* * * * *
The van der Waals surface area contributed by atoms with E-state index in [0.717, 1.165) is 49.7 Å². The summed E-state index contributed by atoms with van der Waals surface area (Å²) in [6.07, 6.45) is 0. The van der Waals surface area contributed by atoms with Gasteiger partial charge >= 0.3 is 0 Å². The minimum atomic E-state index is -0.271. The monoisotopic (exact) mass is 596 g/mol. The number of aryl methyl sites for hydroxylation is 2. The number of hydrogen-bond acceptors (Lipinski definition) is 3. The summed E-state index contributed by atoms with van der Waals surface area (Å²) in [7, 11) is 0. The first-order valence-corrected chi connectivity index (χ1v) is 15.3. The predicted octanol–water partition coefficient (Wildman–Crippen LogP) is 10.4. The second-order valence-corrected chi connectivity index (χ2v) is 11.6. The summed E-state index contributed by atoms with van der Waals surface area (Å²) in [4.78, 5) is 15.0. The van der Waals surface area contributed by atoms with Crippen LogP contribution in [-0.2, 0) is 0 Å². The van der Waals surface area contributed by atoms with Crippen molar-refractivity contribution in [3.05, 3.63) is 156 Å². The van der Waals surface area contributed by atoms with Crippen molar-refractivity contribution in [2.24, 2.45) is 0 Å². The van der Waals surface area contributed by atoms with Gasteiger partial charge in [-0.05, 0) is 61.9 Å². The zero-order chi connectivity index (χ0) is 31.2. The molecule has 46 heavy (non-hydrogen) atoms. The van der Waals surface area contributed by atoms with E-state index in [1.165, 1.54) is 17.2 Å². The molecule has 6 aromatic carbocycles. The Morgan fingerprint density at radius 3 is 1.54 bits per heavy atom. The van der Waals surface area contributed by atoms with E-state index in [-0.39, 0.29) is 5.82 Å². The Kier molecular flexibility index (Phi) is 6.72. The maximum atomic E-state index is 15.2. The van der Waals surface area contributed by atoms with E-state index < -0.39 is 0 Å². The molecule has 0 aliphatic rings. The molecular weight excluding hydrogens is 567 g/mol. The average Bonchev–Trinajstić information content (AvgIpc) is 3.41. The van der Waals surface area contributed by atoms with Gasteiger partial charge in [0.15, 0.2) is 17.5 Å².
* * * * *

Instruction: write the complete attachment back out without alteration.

The van der Waals surface area contributed by atoms with E-state index in [0.717, 1.165) is 49.7 Å². The summed E-state index contributed by atoms with van der Waals surface area (Å²) in [6.07, 6.45) is 0. The van der Waals surface area contributed by atoms with Gasteiger partial charge >= 0.3 is 0 Å². The minimum atomic E-state index is -0.271. The monoisotopic (exact) mass is 596 g/mol. The number of aryl methyl sites for hydroxylation is 2. The number of hydrogen-bond acceptors (Lipinski definition) is 3. The summed E-state index contributed by atoms with van der Waals surface area (Å²) in [7, 11) is 0. The first-order valence-corrected chi connectivity index (χ1v) is 15.3. The predicted octanol–water partition coefficient (Wildman–Crippen LogP) is 10.4. The second-order valence-corrected chi connectivity index (χ2v) is 11.6. The summed E-state index contributed by atoms with van der Waals surface area (Å²) in [4.78, 5) is 15.0. The van der Waals surface area contributed by atoms with Crippen LogP contribution in [-0.2, 0) is 0 Å². The van der Waals surface area contributed by atoms with Crippen molar-refractivity contribution in [3.05, 3.63) is 156 Å². The van der Waals surface area contributed by atoms with Crippen molar-refractivity contribution in [2.24, 2.45) is 0 Å². The van der Waals surface area contributed by atoms with Gasteiger partial charge in [-0.05, 0) is 61.9 Å². The zero-order chi connectivity index (χ0) is 31.2. The molecule has 46 heavy (non-hydrogen) atoms. The van der Waals surface area contributed by atoms with E-state index in [1.165, 1.54) is 17.2 Å². The molecule has 6 aromatic carbocycles. The Morgan fingerprint density at radius 3 is 1.54 bits per heavy atom. The van der Waals surface area contributed by atoms with E-state index in [-0.39, 0.29) is 5.82 Å². The Kier molecular flexibility index (Phi) is 6.72. The maximum atomic E-state index is 15.2. The van der Waals surface area contributed by atoms with E-state index < -0.39 is 0 Å². The molecule has 0 aliphatic rings. The molecular weight excluding hydrogens is 567 g/mol. The average Bonchev–Trinajstić information content (AvgIpc) is 3.41. The van der Waals surface area contributed by atoms with Gasteiger partial charge in [0.15, 0.2) is 17.5 Å².